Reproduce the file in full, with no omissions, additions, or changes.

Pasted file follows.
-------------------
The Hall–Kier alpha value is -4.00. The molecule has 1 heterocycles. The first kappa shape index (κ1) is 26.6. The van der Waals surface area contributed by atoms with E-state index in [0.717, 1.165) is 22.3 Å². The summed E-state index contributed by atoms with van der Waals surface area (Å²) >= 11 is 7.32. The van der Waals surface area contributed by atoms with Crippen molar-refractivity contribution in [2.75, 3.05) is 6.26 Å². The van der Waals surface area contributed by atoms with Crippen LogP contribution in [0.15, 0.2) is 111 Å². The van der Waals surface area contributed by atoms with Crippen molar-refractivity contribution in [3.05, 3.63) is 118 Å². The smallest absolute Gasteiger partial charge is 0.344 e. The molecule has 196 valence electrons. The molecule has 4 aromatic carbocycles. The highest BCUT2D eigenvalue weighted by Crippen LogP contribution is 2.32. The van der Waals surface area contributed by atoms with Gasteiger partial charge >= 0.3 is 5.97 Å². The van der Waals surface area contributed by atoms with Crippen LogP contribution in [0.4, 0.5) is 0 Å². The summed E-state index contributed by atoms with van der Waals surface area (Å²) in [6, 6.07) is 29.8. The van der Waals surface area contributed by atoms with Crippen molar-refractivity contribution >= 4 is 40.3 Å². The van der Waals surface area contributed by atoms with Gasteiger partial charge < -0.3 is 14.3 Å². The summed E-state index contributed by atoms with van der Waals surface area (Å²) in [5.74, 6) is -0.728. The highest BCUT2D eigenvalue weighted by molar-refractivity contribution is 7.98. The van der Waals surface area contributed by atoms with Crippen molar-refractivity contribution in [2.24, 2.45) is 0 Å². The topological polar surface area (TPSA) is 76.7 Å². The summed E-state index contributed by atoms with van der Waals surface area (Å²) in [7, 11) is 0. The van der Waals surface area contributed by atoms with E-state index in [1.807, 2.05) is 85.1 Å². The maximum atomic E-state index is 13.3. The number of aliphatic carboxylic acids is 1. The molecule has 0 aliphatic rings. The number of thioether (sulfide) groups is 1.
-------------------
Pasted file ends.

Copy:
The Hall–Kier alpha value is -4.00. The molecule has 1 heterocycles. The first kappa shape index (κ1) is 26.6. The van der Waals surface area contributed by atoms with E-state index in [0.717, 1.165) is 22.3 Å². The summed E-state index contributed by atoms with van der Waals surface area (Å²) >= 11 is 7.32. The van der Waals surface area contributed by atoms with Crippen molar-refractivity contribution in [2.75, 3.05) is 6.26 Å². The van der Waals surface area contributed by atoms with Crippen LogP contribution in [0.15, 0.2) is 111 Å². The van der Waals surface area contributed by atoms with Crippen molar-refractivity contribution in [3.05, 3.63) is 118 Å². The smallest absolute Gasteiger partial charge is 0.344 e. The molecule has 196 valence electrons. The molecule has 4 aromatic carbocycles. The highest BCUT2D eigenvalue weighted by Crippen LogP contribution is 2.32. The van der Waals surface area contributed by atoms with Gasteiger partial charge >= 0.3 is 5.97 Å². The van der Waals surface area contributed by atoms with Crippen LogP contribution in [0.4, 0.5) is 0 Å². The summed E-state index contributed by atoms with van der Waals surface area (Å²) in [6, 6.07) is 29.8. The van der Waals surface area contributed by atoms with Crippen molar-refractivity contribution >= 4 is 40.3 Å². The van der Waals surface area contributed by atoms with Gasteiger partial charge < -0.3 is 14.3 Å². The summed E-state index contributed by atoms with van der Waals surface area (Å²) in [5.74, 6) is -0.728. The highest BCUT2D eigenvalue weighted by molar-refractivity contribution is 7.98. The van der Waals surface area contributed by atoms with Crippen molar-refractivity contribution in [2.24, 2.45) is 0 Å². The topological polar surface area (TPSA) is 76.7 Å². The summed E-state index contributed by atoms with van der Waals surface area (Å²) in [7, 11) is 0. The van der Waals surface area contributed by atoms with E-state index in [1.807, 2.05) is 85.1 Å². The maximum atomic E-state index is 13.3. The number of aliphatic carboxylic acids is 1. The molecule has 0 aliphatic rings. The number of thioether (sulfide) groups is 1.